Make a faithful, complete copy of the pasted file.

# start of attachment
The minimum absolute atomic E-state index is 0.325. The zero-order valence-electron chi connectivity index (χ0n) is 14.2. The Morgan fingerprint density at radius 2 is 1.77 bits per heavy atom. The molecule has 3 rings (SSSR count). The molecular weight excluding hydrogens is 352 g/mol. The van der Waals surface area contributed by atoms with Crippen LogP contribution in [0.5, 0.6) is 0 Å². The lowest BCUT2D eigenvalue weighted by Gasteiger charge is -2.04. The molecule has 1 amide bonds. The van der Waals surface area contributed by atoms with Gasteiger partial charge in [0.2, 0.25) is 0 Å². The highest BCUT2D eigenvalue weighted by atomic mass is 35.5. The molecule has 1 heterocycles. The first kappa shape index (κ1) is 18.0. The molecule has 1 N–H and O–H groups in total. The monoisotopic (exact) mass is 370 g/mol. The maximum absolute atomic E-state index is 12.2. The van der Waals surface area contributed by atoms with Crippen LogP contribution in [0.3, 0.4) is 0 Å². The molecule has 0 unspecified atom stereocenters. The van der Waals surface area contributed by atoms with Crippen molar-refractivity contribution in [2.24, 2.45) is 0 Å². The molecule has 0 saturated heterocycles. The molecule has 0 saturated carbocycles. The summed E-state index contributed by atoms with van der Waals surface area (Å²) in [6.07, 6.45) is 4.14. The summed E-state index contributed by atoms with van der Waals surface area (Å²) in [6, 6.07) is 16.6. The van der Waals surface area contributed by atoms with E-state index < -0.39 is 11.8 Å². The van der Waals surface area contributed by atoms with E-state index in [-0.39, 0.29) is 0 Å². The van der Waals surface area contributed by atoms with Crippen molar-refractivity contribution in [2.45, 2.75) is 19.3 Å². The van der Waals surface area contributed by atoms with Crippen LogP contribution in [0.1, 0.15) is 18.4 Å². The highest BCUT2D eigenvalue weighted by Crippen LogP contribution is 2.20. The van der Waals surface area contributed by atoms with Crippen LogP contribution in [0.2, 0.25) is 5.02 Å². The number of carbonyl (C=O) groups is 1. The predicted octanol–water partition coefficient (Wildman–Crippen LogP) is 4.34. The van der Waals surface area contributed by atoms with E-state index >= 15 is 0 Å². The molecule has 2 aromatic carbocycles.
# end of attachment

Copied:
The minimum absolute atomic E-state index is 0.325. The zero-order valence-electron chi connectivity index (χ0n) is 14.2. The Morgan fingerprint density at radius 2 is 1.77 bits per heavy atom. The molecule has 3 rings (SSSR count). The molecular weight excluding hydrogens is 352 g/mol. The van der Waals surface area contributed by atoms with Crippen LogP contribution in [0.5, 0.6) is 0 Å². The lowest BCUT2D eigenvalue weighted by Gasteiger charge is -2.04. The molecule has 1 amide bonds. The van der Waals surface area contributed by atoms with Gasteiger partial charge in [0.2, 0.25) is 0 Å². The highest BCUT2D eigenvalue weighted by atomic mass is 35.5. The molecule has 1 heterocycles. The first kappa shape index (κ1) is 18.0. The molecule has 1 N–H and O–H groups in total. The monoisotopic (exact) mass is 370 g/mol. The maximum absolute atomic E-state index is 12.2. The van der Waals surface area contributed by atoms with Crippen LogP contribution in [0.3, 0.4) is 0 Å². The molecule has 0 unspecified atom stereocenters. The van der Waals surface area contributed by atoms with Crippen molar-refractivity contribution in [2.24, 2.45) is 0 Å². The molecule has 0 saturated heterocycles. The molecule has 0 saturated carbocycles. The summed E-state index contributed by atoms with van der Waals surface area (Å²) in [6.07, 6.45) is 4.14. The summed E-state index contributed by atoms with van der Waals surface area (Å²) in [6, 6.07) is 16.6. The van der Waals surface area contributed by atoms with E-state index < -0.39 is 11.8 Å². The van der Waals surface area contributed by atoms with E-state index in [-0.39, 0.29) is 0 Å². The van der Waals surface area contributed by atoms with Crippen molar-refractivity contribution in [2.45, 2.75) is 19.3 Å². The van der Waals surface area contributed by atoms with Crippen LogP contribution in [0.1, 0.15) is 18.4 Å². The highest BCUT2D eigenvalue weighted by Crippen LogP contribution is 2.20. The van der Waals surface area contributed by atoms with Crippen LogP contribution in [0.2, 0.25) is 5.02 Å². The number of carbonyl (C=O) groups is 1. The predicted octanol–water partition coefficient (Wildman–Crippen LogP) is 4.34. The van der Waals surface area contributed by atoms with E-state index >= 15 is 0 Å². The molecule has 2 aromatic carbocycles.